We are pursuing a long-term strategy focused on growing our leasing operations, generating strong internal growth and leveraging our infrastructure through acquisitions, as follows:

Focus on Mobile Storage Leasing Business. We focus on growing our core leasing business because it provides predictable, recurring revenue and high margins. We believe that we can generate substantial demand for our storage container products as the container storage and portable container building industry is still relatively underdeveloped in Australia and New Zealand. Although mobile storage, domestic freight movement and portable building applications are increasing, we believe many more uses for our storage container products are still to be developed. Royal Wolf’s market opportunity is to fully develop and service these applications.

Generate Strong Internal Growth. We define internal growth as an increase in lease revenues on a year-over-year basis at our CSCs in operation for at least one year, without inclusion of leasing revenue attributed to same-market acquisitions. We continue to focus on increasing the number of storage containers we lease from our existing branches to both new and repeat customers. Historically, we have been able to generate strong internal growth within our existing markets through sales and marketing programs designed to increase brand recognition, expand market awareness of the uses of mobile storage and differentiate our products from our competitors.

Leverage our Infrastructure through Acquisitions. Our branch network infrastructure covers a broad geographic area and is capable of serving additional volume at minimal levels of additional fixed costs. Our objective is to add volume by organically growing the lease fleet in these locations and through acquisitions. Asset purchases of “tuck in” competitors to existing or acquired CSCs or adding new fleet allows us to more effectively leverage our infrastructure. In addition, the corporate infrastructure of Royal Wolf is capable of managing existing fleets and locations in geographies outside of Australia and New Zealand, but within the Asia-Pacific area. From September 2007 through June 2014, Royal Wolf completed twelve acquisitions and, as a result of these acquisitions and organic growth, Royal Wolf’s lease fleet grew from approximately 17,000 units at September 30, 2007 to over 40,000 units as of June 30, 2014.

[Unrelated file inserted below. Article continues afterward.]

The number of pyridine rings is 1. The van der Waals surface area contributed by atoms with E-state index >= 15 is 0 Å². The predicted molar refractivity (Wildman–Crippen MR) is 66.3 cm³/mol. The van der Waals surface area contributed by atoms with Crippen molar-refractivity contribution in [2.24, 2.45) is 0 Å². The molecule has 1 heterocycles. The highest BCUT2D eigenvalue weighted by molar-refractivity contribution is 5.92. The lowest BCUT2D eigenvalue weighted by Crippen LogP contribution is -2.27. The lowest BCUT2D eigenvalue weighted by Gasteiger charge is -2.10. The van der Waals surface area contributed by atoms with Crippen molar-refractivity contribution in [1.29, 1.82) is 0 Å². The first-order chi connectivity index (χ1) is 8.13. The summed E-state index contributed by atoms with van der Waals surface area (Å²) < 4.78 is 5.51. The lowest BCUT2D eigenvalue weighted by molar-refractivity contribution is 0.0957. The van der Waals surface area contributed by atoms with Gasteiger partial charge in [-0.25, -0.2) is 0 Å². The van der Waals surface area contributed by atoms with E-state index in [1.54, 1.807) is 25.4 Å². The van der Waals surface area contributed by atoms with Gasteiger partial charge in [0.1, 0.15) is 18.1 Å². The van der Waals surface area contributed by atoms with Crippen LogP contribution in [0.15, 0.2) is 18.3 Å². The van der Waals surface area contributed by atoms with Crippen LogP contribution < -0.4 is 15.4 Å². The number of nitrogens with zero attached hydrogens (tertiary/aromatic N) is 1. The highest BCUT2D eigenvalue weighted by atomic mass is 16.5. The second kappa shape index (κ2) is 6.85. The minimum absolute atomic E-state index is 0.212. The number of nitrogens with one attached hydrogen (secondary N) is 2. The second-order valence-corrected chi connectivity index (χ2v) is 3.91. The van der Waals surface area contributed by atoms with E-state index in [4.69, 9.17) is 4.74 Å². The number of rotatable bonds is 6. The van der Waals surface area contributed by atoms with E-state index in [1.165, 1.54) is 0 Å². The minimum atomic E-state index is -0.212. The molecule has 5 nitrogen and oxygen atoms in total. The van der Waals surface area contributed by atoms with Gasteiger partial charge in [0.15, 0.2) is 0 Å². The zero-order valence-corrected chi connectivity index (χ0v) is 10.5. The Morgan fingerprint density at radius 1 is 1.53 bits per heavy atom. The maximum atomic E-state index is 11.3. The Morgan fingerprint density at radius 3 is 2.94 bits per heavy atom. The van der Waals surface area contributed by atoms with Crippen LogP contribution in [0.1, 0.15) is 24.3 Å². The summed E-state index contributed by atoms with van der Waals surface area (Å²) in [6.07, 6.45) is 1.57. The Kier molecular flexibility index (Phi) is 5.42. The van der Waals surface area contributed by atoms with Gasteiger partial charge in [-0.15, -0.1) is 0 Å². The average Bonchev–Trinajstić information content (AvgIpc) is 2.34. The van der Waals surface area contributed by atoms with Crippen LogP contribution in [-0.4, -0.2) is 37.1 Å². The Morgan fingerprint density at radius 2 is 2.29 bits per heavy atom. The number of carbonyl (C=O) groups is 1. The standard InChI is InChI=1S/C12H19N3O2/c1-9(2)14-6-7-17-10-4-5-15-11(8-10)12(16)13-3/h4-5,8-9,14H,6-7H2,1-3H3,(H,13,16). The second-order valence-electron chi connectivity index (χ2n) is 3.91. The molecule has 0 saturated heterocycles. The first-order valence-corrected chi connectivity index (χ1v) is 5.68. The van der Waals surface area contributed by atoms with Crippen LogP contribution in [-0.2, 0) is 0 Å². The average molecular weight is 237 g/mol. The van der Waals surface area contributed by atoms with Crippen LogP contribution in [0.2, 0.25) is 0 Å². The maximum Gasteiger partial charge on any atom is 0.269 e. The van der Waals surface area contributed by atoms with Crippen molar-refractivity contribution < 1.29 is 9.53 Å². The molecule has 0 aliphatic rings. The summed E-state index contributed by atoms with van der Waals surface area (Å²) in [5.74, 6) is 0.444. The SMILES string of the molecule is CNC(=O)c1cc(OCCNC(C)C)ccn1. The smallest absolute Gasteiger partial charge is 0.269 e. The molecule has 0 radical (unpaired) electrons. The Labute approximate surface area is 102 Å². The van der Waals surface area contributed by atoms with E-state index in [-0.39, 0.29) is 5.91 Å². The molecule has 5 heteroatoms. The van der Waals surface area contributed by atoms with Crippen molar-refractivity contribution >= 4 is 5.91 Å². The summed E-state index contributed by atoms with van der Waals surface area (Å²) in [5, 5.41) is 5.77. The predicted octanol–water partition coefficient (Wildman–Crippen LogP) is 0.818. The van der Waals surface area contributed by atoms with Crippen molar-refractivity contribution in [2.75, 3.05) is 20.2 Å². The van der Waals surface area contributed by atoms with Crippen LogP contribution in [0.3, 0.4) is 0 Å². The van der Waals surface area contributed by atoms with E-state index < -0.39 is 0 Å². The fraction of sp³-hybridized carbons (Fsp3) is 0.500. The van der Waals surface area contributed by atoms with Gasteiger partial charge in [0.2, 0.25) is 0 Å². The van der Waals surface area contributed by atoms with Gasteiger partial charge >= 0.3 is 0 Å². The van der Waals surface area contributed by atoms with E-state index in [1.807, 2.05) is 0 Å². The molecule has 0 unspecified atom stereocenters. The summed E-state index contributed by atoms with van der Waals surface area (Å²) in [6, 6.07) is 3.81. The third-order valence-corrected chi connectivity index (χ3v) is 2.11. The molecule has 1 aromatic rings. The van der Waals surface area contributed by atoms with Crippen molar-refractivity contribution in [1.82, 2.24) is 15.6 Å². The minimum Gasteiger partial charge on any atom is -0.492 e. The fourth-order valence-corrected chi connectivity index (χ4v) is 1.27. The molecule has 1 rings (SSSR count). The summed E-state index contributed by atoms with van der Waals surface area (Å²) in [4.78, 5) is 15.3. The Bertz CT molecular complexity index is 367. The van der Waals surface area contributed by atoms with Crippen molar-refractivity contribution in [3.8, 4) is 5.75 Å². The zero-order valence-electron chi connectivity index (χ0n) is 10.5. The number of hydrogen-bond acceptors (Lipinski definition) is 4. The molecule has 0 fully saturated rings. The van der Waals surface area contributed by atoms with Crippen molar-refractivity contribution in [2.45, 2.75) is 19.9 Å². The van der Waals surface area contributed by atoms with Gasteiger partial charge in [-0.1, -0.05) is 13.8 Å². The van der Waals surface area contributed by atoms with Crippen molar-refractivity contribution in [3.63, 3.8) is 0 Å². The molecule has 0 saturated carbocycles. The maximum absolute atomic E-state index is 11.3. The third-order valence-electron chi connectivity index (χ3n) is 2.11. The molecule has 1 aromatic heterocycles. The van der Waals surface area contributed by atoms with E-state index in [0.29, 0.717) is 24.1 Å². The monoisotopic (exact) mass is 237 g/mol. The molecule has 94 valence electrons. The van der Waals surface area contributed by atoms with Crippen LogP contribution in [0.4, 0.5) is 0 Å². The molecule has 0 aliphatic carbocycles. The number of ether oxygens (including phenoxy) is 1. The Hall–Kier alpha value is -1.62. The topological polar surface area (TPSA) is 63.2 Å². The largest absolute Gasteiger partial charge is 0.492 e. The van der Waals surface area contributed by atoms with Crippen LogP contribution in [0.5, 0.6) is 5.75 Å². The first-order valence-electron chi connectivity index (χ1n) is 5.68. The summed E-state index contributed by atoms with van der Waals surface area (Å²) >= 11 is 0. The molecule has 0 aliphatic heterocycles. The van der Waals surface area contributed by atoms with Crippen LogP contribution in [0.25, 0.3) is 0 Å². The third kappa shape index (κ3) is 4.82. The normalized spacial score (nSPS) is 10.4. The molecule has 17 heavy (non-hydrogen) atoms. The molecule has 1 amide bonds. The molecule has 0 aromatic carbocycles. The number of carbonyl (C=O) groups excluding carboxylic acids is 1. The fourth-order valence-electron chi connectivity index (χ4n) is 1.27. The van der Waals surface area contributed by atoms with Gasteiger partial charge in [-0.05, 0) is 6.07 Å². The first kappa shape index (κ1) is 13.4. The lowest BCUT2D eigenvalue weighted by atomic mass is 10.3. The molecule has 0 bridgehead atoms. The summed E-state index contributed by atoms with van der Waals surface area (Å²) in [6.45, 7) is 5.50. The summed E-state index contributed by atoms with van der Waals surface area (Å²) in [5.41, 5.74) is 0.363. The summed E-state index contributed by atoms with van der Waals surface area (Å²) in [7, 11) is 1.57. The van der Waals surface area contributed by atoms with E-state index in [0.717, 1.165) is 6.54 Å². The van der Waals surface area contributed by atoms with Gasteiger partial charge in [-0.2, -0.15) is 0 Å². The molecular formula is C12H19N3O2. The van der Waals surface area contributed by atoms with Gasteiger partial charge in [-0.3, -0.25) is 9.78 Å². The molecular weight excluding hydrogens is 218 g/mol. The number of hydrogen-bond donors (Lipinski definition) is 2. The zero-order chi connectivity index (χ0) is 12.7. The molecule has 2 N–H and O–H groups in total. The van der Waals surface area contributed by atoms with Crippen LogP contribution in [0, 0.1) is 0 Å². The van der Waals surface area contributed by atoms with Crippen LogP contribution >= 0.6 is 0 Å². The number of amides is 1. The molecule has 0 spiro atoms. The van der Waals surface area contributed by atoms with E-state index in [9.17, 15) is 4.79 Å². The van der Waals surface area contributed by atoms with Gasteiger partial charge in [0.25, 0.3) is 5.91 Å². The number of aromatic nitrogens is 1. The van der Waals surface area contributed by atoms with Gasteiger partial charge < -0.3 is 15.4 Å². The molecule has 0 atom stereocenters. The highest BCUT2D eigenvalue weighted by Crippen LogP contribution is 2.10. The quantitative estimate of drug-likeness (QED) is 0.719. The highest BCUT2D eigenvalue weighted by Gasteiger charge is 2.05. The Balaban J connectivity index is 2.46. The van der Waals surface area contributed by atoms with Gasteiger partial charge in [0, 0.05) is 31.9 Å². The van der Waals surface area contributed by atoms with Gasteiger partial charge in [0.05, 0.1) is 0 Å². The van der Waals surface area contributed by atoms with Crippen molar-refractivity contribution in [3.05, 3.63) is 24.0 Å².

I-2


Table of Contents

Industry Overview

The storage industry includes two principal markets, fixed self-storage and mobile storage. The fixed self-storage market consists of permanent structures located away from customer locations used primarily by consumers to temporarily store excess household goods. Although we have containers that are used for self-storage on our sites and have sites that are focused on self-storage such as Auckland and Christchurch in New Zealand, we do not participate in the fixed self-storage market with permanent structures.

The portable storage market, in which we operate, differs from the fixed self-storage market in that it brings the storage solution to the customer’s location and addresses the need for secure, temporary storage with immediate access to the storage unit. The advantages of portable storage include convenience, immediate accessibility, better security and lower costs. In contrast to fixed self-storage, the portable storage market is primarily used by businesses.

Mobile Storage Container Market